Last weekend’s ProD2 clash between Vannes and Narbonne will hardly be remembered as being a classic. Soggy conditions made fast-flowing open rugby virtually impossible in a game which saw Vannes run out 24-16 winners.
But what will invariably stand out is a bizarre moment of play, in which both sides tried to exploit the laws of the game to their advantage.
Having employed their own version of the “tackle only” ruling inspired by the Southern Hemisphere, Italy aren’t the only team in 2017 to try something different.
Vannes attempted to form a maul from a line-out and would have successfully done so were it not for a severe lack of Narbonne players required to form one. Instead, they stood off, perhaps in the hope that the Vannes players advanced and putting one of them in front of the ball carrier and conceding a penalty.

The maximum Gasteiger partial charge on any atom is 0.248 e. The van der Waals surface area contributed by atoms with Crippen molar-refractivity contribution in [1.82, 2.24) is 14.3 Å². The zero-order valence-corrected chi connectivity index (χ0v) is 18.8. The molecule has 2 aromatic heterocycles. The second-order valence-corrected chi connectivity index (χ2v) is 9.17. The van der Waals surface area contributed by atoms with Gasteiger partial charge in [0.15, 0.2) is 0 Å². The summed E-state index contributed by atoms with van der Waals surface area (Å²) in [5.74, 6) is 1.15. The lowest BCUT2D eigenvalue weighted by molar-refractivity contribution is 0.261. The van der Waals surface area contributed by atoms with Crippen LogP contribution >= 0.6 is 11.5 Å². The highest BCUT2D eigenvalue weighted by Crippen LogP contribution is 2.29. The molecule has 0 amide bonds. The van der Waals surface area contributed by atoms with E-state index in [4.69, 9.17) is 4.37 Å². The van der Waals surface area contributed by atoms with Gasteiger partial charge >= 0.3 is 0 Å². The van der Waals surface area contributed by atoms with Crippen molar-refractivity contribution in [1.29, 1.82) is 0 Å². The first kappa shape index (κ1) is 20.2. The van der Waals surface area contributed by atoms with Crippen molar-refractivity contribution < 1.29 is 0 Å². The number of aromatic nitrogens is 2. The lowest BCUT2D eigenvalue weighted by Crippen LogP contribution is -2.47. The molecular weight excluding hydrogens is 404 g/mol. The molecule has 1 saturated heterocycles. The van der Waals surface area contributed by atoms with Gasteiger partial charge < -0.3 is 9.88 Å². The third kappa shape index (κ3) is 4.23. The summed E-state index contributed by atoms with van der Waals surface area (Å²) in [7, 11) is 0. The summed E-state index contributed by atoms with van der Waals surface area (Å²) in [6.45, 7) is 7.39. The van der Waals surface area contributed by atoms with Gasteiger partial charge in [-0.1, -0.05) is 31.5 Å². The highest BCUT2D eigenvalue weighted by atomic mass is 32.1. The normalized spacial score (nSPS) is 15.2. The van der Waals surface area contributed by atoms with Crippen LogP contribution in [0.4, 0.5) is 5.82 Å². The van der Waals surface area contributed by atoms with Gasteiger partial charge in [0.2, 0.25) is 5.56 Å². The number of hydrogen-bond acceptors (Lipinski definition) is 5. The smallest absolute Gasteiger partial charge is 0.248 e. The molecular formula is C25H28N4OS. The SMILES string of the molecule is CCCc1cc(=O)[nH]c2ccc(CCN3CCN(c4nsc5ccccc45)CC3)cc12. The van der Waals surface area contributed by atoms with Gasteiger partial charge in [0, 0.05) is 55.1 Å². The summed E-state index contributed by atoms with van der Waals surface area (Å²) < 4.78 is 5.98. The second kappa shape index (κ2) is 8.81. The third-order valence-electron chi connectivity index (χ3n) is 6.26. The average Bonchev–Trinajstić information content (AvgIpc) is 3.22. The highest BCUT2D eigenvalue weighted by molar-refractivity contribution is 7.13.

Referee Mathieu Delpy looked as perplexed as the Narbonne faithful at the Parc des Sports et de l’Amitié as neither side budged an inch. Delpy eventually awarded Vannes a scrum.
The trick Narbonne missed was the fact that since no maul was actually formed, they could have easily ran round to the back of the maul, closed off the exit and win the penalty.
It was a tactic the Italians also used during the 6 Nations between 2006 and 2007 to great effect. There, players were able to run seemingly offside and tackle the ball carrier of the opposition at the back of the unformed maul.
According to the laws of the game, it is unclear whether Delpy awarded the scrum for an unsuccessful maul or simply as a means to restart the game.
An unsuccessful maul can be defined via Law 17.6(d) as such: When a maul remains stationary or has stopped moving forward for more than 5 seconds, but the ball is being moved and the referee can see it, a reasonable time is allowed for the ball to emerge. If it does not emerge within a reasonable time, a scrum is ordered.
Since no maul was formed, it is perhaps the latter ruling Delpy employed.
View Vannes’ unusual line-out maul tactic, and Narbonne’s reaction:
And Italy’s similar tactics in the 6 Nations: